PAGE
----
Confrontation. In A Good Way.


Down 43 pounds so far

This week my trainer Thayne confronted me about something he is seeing in my behavior. He said that my commitment to getting to the gym has seriously fallen off, and then, when I am there, I am more likely to give 50-60% effort, instead of the 90-95% effort I had given in the past.
It was hard to hear, and I could tell, hard for Thayne to say. He told me something that really woke me up: He sees people quit when they start to behave like this. They lose their momentum, they get out of the habit, they don’t see results, so what is the point? I do not want to be one of those people.

We talked about how the lack of consistency and progress make it less fun, too. There have been times when I have loved this—pushing myself, doing something I didn’t think I could do, telling Thayne I can handle more weight, or pushing through to do the last few reps when I didn’t know I had it in me. Lately I have just been crabby a lot. OK: Bitchy. Complain-y. I know I complain a lot less when I am really feeling committed.

So he asked me to think again about my “why.” What is my motivation now?

I feel very clear about this: To get stronger and more flexible, to be able to do the things I want to do now and in the future. To hike, bike and have a good retirement and old age with Mac. To travel. To have freedom. To stick around for any grand-babies who might come along. To not be a burden in my old age. To stay mentally sharp. I’ve heard it said that fitness is the key to independent living as we age, and I want to be strong and independent and well, yes, I’ll say it: Bad Ass. Feisty.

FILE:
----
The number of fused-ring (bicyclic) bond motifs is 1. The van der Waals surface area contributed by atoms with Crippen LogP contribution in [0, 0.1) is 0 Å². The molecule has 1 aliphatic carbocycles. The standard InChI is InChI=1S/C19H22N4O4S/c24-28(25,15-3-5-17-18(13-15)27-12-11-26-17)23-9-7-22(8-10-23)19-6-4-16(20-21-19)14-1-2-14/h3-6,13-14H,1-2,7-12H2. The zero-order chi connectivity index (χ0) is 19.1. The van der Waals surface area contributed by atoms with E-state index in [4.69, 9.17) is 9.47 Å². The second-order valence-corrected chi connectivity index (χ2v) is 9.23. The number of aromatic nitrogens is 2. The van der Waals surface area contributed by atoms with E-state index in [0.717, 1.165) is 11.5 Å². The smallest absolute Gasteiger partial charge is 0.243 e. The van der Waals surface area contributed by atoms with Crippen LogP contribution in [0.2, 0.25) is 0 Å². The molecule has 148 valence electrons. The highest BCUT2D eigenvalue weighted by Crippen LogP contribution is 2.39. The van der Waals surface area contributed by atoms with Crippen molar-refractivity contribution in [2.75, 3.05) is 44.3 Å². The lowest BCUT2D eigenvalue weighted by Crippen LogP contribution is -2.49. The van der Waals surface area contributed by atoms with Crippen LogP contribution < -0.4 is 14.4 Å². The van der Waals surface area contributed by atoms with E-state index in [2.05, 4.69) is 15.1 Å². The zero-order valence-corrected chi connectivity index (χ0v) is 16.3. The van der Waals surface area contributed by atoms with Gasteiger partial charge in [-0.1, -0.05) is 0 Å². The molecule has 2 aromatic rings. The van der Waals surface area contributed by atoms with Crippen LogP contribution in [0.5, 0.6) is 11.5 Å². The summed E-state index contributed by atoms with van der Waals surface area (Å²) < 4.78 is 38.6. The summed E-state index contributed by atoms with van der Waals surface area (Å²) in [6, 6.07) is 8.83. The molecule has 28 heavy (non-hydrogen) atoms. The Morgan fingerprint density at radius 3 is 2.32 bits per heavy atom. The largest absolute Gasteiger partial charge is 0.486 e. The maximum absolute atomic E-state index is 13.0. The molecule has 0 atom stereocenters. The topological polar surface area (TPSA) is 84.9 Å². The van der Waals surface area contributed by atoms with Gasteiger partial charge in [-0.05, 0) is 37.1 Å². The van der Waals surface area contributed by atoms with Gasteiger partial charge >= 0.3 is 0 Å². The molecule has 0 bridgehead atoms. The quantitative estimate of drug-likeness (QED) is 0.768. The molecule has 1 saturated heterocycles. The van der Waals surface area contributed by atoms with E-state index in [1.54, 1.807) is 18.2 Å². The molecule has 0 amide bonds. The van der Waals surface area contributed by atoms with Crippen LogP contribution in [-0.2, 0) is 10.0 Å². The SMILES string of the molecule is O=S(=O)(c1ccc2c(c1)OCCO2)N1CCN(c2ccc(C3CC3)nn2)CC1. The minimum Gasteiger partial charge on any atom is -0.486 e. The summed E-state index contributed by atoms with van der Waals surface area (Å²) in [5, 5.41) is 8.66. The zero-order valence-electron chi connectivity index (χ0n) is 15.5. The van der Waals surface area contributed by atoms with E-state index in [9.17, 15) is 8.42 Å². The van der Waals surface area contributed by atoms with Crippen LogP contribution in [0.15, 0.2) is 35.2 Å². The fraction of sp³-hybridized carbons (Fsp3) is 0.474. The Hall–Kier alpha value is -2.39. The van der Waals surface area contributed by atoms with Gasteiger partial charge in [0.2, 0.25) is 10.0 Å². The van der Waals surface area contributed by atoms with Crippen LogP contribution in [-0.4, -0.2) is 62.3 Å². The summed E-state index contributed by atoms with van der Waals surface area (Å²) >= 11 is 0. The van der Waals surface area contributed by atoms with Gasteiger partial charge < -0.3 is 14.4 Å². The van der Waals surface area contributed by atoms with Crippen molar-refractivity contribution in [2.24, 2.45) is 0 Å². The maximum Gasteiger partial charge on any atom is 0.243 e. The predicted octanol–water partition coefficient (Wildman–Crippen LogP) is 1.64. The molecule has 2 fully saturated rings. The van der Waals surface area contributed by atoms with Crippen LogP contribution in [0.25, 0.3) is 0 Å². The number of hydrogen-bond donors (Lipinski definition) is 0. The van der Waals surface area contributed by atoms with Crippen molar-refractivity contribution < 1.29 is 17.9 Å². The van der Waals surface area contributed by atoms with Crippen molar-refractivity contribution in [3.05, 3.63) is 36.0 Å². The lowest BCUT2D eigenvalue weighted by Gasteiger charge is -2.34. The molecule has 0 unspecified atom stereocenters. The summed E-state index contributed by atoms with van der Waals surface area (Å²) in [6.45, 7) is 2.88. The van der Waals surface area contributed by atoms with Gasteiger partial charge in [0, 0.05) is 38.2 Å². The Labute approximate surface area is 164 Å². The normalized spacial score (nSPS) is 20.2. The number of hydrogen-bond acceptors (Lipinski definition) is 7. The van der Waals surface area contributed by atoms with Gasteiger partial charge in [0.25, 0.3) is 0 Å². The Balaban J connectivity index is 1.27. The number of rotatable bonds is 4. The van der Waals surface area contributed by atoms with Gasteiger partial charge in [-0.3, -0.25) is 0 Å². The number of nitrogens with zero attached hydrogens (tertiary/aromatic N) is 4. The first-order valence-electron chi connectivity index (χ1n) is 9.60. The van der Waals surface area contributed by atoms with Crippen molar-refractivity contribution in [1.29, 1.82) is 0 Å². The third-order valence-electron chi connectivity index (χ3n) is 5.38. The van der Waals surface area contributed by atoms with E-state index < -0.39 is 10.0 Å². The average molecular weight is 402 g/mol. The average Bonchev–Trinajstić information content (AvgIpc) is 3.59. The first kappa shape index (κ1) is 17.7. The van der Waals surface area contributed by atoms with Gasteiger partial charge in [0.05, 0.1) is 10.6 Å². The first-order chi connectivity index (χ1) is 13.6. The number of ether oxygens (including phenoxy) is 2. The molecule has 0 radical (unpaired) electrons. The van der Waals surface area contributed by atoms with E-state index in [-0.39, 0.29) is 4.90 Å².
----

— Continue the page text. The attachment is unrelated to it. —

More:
I see role models who are doing this every day as they age. Thayne tells me about clients who recover from all sorts of injuries and ailments. They come in and do the work and push through. I see that my commitment is flagging when I skip work outs because I am “busy,” or have the sniffles. Lame.

I liked that I was becoming a person who would push through discomfort instead of giving up, and I do NOT want to lose that. It’s kind of Zen-like: An individual work out doesn’t make a difference in how I look, but wow, does it make a difference in how I feel!

And yes, of course I want to lose weight, but I know that mostly comes from the fork and not the gym. I felt less pressure when I took weight loss off of my goal sheet at the gym and just put getting stronger as my primary goal. But there is no denying it: Even at this weight my body looked better when I was working out harder and more consistently.

So those are most of my whys, but I have one more. I have never had someone who has cared as much as Thayne does about how I am progressing in the gym, how I am progressing with my physical goals. Having him as my trainer is a gift, one that I am stupid to take for granted. He said, “You are important to me; don’t quit.” That meant so much to me. I am working on finding that voice inside my own head that says to myself, “You are important to me, don’t quit.” Thayne is teaching me how to say that to myself, and I am so grateful.


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